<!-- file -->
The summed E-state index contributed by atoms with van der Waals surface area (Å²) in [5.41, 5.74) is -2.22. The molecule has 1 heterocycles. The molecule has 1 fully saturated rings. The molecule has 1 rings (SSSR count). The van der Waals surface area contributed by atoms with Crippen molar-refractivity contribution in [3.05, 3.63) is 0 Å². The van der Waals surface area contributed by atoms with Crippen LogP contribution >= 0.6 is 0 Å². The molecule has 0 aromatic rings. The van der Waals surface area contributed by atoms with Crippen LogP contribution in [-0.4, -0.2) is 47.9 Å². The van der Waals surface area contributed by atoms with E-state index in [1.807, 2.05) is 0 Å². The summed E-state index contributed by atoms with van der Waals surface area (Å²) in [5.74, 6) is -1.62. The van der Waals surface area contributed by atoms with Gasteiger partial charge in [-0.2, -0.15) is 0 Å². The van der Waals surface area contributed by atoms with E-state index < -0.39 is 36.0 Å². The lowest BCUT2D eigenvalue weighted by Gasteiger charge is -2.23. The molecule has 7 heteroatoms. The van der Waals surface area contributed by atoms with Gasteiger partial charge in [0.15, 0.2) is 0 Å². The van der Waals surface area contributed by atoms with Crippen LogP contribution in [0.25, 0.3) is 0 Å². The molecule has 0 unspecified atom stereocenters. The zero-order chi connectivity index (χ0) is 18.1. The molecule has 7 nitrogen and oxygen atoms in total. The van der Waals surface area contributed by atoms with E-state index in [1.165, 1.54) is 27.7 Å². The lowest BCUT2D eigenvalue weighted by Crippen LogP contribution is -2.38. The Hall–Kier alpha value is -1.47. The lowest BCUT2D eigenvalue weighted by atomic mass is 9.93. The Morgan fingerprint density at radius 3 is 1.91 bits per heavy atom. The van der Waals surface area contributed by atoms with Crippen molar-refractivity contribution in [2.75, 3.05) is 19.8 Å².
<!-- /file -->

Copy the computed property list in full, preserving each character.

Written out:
The summed E-state index contributed by atoms with van der Waals surface area (Å²) in [5.41, 5.74) is -2.22. The molecule has 1 heterocycles. The molecule has 1 fully saturated rings. The molecule has 1 rings (SSSR count). The van der Waals surface area contributed by atoms with Crippen molar-refractivity contribution in [3.05, 3.63) is 0 Å². The van der Waals surface area contributed by atoms with Crippen LogP contribution >= 0.6 is 0 Å². The molecule has 0 aromatic rings. The van der Waals surface area contributed by atoms with Crippen LogP contribution in [-0.4, -0.2) is 47.9 Å². The van der Waals surface area contributed by atoms with E-state index in [1.807, 2.05) is 0 Å². The summed E-state index contributed by atoms with van der Waals surface area (Å²) in [5.74, 6) is -1.62. The van der Waals surface area contributed by atoms with Gasteiger partial charge in [-0.2, -0.15) is 0 Å². The van der Waals surface area contributed by atoms with E-state index < -0.39 is 36.0 Å². The lowest BCUT2D eigenvalue weighted by Gasteiger charge is -2.23. The molecule has 7 heteroatoms. The van der Waals surface area contributed by atoms with Gasteiger partial charge in [0.15, 0.2) is 0 Å². The van der Waals surface area contributed by atoms with Crippen LogP contribution in [0.25, 0.3) is 0 Å². The molecule has 0 unspecified atom stereocenters. The zero-order chi connectivity index (χ0) is 18.1. The molecule has 7 nitrogen and oxygen atoms in total. The van der Waals surface area contributed by atoms with E-state index in [1.165, 1.54) is 27.7 Å². The lowest BCUT2D eigenvalue weighted by Crippen LogP contribution is -2.38. The Hall–Kier alpha value is -1.47. The lowest BCUT2D eigenvalue weighted by atomic mass is 9.93. The Morgan fingerprint density at radius 3 is 1.91 bits per heavy atom. The van der Waals surface area contributed by atoms with Crippen molar-refractivity contribution in [2.75, 3.05) is 19.8 Å².